WEST PALM BEACH, Fla. - Damian Moss looks on this afternoon's start against Georgia Tech in the Braves' exhibition season opener as an opportunity to impress the right people.
The Australian left-hander will work the first two innings against Tech and be followed by John LeRoy, Kevin Millwood, Antone Brooks, Ray King and Carl Schutz.
"It should be an experience," Moss said. "Right now I just want to put on a good show for these guys."
Moss, 20, is regarded as one of the Braves' top prospects. He was 9-1 with a 2.25 ERA for Class A Durham last season, then was promoted to Class AA Greenville and struggled, going 2-5 with a 4.97 ERA.
A left-hander who reminds scouts of Tom Glavine, Moss has a 90-m.p.h. fastball, an excellent curve and a changeup.
"If people want to compare me to Tom Glavine, I don't mind," Moss said. "I'd like to pitch like him."
Moss will face an undefeated (8-0) Tech team that's ranked fourth in the nation by Baseball America. The Yellow Jackets, led by pitcher/outfielder Scott Prather, whose .545 average leads the ACC, and left fielder J.J. Thomas, who leads the ACC with six homers and 19 RBI, will send David Elder or L.J. Yankosky to the mound against the Braves.
"Georgia Tech looks like they've got a good year going," Braves manager Bobby Cox said.
The Braves have been playing host to either Georgia Tech or Georgia for many years and have yet to lose a game. Cox plans to start many of his regulars, although he'll probably leave first baseman Fred McGriff out of the lineup. Most of the regulars will get two at-bats and then give way to the youngsters.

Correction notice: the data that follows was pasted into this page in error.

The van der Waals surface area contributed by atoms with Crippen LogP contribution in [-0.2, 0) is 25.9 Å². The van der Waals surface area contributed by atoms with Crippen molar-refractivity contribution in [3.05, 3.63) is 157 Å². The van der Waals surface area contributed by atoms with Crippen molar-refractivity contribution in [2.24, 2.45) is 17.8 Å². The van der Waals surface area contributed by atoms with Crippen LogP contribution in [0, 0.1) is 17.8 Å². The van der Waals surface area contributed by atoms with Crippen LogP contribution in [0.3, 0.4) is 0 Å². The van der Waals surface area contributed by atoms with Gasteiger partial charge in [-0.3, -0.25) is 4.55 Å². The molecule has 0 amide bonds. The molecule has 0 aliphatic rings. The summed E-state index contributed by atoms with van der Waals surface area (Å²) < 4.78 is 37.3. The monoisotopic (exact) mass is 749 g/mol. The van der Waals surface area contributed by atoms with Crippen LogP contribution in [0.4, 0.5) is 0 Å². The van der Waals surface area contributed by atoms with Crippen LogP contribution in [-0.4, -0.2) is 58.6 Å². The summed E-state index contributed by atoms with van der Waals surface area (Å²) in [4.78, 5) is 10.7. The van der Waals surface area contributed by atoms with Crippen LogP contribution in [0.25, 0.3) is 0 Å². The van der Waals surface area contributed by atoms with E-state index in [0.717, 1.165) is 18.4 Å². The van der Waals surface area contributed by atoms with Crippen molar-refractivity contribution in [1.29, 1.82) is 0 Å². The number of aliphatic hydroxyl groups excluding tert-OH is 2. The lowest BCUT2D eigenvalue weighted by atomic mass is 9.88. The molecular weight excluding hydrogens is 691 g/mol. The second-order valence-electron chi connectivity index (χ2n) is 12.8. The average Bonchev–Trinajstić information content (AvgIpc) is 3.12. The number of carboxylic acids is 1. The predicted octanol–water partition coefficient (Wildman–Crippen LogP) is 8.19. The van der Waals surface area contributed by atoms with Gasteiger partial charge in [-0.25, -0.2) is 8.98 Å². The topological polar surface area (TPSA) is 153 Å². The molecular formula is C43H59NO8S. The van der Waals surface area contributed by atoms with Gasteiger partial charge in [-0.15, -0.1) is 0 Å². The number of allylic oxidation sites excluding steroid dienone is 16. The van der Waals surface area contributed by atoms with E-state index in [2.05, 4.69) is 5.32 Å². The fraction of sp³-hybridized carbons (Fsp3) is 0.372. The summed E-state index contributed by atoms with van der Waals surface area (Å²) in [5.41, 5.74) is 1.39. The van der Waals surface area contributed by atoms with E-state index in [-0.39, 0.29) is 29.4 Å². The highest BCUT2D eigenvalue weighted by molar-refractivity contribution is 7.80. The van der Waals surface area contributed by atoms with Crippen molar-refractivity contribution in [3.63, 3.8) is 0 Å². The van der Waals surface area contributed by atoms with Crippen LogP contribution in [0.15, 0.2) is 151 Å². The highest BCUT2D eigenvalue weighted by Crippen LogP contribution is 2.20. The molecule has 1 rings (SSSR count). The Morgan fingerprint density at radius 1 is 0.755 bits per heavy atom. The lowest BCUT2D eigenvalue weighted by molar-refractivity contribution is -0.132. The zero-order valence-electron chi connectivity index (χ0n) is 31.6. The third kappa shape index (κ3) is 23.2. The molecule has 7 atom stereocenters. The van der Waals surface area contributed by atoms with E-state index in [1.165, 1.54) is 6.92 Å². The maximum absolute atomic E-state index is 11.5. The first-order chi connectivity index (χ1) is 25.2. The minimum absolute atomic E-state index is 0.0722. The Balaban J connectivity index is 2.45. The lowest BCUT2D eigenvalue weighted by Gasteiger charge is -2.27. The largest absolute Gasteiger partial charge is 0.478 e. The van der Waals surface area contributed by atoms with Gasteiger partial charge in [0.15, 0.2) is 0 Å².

Georgia Tech, which played Jacksonville State in Atlanta Wednesday, was scheduled to arrive in West Palm Beach this morning. The team will return to Atlanta immediately after the game.
SIGNS: Infielder Ed Giovanola signed a split contract Wednesday, reducing the number of unsigned players to five. Giovanola will receive a salary of $157,500 if he makes the 25-man roster and $72,000 if he plays at Class AAA Richmond (Va.).
Giovanola figures he stands a good chance of making the club as a backup infielder because he's a left-hander hitter. The Braves don't have any other left-handed hitters as bench candidates, an area the club must strengthen before the season opens.
Assessing last year's bench, which went 0-for-22 in the postseason, Cox said, "The bench was fine, we just didn't get any hits. We'll look at it all spring. I don't even want to speculate who's going to make it."
EARLY: Twenty-nine of the organization's top prospects reported to the minor league complex for early spring training Tuesday and worked out for the first time Wednesday. Among the arrivals at the B.E.S.T. (Braves Early Spring Training) program were first baseman A.J. Zapp, the No. 1 pick last year, right-hander James Marquis, the sandwich pick between the the first and second round last year, left-hander Bruce Chen, a free agent from Panama signed in 1993, and shortstop James Brignac, the third-round selection last year.
The remaining minor leaguers will follow in two waves. Pitchers and catchers are scheduled to report March 7 and position players will arrive the next day.
OFFICERS: Wearing body armor, Ryan Klesko and coach Ned Yost joined the sheriff's department S.W.A.T team Tuesday night and watched as officers served four warrants on crack houses. Klesko said no shots were fired and he remained behind in the van until suspects were in custody.
"I'm just there to observe and let people know what they're all about," Klesko said.
General manager John Schuerholz said he'd prefer players not ride motorcycles, as Mike Bielecki, Jeff Blauser and Mark Wohlers do, and ride with S.W.A.T. teams, but understands the attraction.
"We're satisfied (Klesko) takes the necessary precautions," Schuerholz said. "He's motivated to take the necessary precautions because he doesn't have a guaranteed contract."
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